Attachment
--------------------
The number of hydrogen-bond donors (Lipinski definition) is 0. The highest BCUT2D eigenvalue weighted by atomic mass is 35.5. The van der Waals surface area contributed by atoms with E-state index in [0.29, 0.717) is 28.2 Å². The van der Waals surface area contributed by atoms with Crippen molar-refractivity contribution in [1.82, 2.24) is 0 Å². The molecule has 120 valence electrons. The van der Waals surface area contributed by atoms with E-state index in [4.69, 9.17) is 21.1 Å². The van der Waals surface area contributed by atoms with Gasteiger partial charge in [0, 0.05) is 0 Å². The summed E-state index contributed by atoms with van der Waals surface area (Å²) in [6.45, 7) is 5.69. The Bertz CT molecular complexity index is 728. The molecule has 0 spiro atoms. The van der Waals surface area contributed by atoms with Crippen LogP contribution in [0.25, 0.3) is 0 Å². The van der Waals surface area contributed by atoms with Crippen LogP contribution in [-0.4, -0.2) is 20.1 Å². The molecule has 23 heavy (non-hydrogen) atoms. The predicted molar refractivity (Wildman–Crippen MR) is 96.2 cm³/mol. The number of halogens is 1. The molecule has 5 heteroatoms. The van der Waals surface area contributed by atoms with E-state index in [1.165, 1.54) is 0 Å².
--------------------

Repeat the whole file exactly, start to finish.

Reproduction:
The number of hydrogen-bond donors (Lipinski definition) is 0. The highest BCUT2D eigenvalue weighted by atomic mass is 35.5. The van der Waals surface area contributed by atoms with E-state index in [0.29, 0.717) is 28.2 Å². The van der Waals surface area contributed by atoms with Crippen molar-refractivity contribution in [1.82, 2.24) is 0 Å². The molecule has 120 valence electrons. The van der Waals surface area contributed by atoms with E-state index in [4.69, 9.17) is 21.1 Å². The van der Waals surface area contributed by atoms with Gasteiger partial charge in [0, 0.05) is 0 Å². The summed E-state index contributed by atoms with van der Waals surface area (Å²) in [6.45, 7) is 5.69. The Bertz CT molecular complexity index is 728. The molecule has 0 spiro atoms. The van der Waals surface area contributed by atoms with Crippen LogP contribution in [0.25, 0.3) is 0 Å². The van der Waals surface area contributed by atoms with Crippen LogP contribution in [-0.4, -0.2) is 20.1 Å². The molecule has 23 heavy (non-hydrogen) atoms. The predicted molar refractivity (Wildman–Crippen MR) is 96.2 cm³/mol. The number of halogens is 1. The molecule has 5 heteroatoms. The van der Waals surface area contributed by atoms with E-state index in [1.165, 1.54) is 0 Å².